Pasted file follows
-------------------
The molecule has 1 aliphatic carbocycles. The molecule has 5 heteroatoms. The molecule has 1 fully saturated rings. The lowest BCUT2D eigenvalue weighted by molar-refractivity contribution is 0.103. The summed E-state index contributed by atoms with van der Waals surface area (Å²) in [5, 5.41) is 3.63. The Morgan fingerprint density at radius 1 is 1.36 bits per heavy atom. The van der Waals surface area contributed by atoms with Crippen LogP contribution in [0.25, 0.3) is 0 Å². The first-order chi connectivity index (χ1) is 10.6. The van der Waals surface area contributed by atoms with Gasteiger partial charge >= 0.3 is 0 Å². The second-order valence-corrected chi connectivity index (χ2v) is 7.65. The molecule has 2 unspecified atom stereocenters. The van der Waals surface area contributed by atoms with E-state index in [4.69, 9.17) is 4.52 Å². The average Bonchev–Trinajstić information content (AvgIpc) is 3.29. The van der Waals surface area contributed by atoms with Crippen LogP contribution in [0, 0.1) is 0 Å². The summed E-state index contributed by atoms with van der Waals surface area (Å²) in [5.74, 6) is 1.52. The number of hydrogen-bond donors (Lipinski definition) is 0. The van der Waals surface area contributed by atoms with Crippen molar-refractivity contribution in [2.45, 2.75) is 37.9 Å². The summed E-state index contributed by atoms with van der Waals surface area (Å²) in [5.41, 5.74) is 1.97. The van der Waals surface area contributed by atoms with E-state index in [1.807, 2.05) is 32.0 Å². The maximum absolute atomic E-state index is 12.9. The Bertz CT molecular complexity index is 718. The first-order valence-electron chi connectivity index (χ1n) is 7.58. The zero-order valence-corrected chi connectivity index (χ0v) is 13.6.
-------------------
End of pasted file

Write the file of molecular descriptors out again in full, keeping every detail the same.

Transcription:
The molecule has 1 aliphatic carbocycles. The molecule has 5 heteroatoms. The molecule has 1 fully saturated rings. The lowest BCUT2D eigenvalue weighted by molar-refractivity contribution is 0.103. The summed E-state index contributed by atoms with van der Waals surface area (Å²) in [5, 5.41) is 3.63. The Morgan fingerprint density at radius 1 is 1.36 bits per heavy atom. The van der Waals surface area contributed by atoms with Crippen LogP contribution in [0.25, 0.3) is 0 Å². The first-order chi connectivity index (χ1) is 10.6. The van der Waals surface area contributed by atoms with Gasteiger partial charge >= 0.3 is 0 Å². The second-order valence-corrected chi connectivity index (χ2v) is 7.65. The molecule has 2 unspecified atom stereocenters. The van der Waals surface area contributed by atoms with E-state index in [4.69, 9.17) is 4.52 Å². The average Bonchev–Trinajstić information content (AvgIpc) is 3.29. The van der Waals surface area contributed by atoms with Crippen LogP contribution in [0, 0.1) is 0 Å². The summed E-state index contributed by atoms with van der Waals surface area (Å²) in [5.74, 6) is 1.52. The number of hydrogen-bond donors (Lipinski definition) is 0. The van der Waals surface area contributed by atoms with Crippen molar-refractivity contribution in [2.45, 2.75) is 37.9 Å². The summed E-state index contributed by atoms with van der Waals surface area (Å²) in [5.41, 5.74) is 1.97. The van der Waals surface area contributed by atoms with E-state index in [1.807, 2.05) is 32.0 Å². The maximum absolute atomic E-state index is 12.9. The Bertz CT molecular complexity index is 718. The first-order valence-electron chi connectivity index (χ1n) is 7.58. The zero-order valence-corrected chi connectivity index (χ0v) is 13.6.